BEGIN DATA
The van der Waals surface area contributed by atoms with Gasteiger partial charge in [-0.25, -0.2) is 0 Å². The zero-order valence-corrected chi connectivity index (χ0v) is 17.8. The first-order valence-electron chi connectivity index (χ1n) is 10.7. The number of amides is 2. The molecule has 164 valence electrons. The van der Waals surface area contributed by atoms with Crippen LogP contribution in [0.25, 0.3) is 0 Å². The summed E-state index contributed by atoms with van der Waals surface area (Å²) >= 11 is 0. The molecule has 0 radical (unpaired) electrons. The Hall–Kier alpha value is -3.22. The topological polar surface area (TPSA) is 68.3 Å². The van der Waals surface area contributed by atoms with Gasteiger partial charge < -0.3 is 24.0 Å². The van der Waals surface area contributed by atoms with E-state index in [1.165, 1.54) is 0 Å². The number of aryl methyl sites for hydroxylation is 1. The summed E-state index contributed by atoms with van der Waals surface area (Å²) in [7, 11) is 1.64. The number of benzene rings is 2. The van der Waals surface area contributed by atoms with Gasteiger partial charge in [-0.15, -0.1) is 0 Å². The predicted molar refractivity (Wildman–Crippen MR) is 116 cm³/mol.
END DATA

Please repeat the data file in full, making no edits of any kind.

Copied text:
The van der Waals surface area contributed by atoms with Gasteiger partial charge in [-0.25, -0.2) is 0 Å². The zero-order valence-corrected chi connectivity index (χ0v) is 17.8. The first-order valence-electron chi connectivity index (χ1n) is 10.7. The number of amides is 2. The molecule has 164 valence electrons. The van der Waals surface area contributed by atoms with Crippen LogP contribution in [0.25, 0.3) is 0 Å². The summed E-state index contributed by atoms with van der Waals surface area (Å²) >= 11 is 0. The molecule has 0 radical (unpaired) electrons. The Hall–Kier alpha value is -3.22. The topological polar surface area (TPSA) is 68.3 Å². The van der Waals surface area contributed by atoms with Gasteiger partial charge < -0.3 is 24.0 Å². The van der Waals surface area contributed by atoms with E-state index in [1.165, 1.54) is 0 Å². The number of aryl methyl sites for hydroxylation is 1. The summed E-state index contributed by atoms with van der Waals surface area (Å²) in [7, 11) is 1.64. The number of benzene rings is 2. The van der Waals surface area contributed by atoms with Gasteiger partial charge in [-0.15, -0.1) is 0 Å². The predicted molar refractivity (Wildman–Crippen MR) is 116 cm³/mol.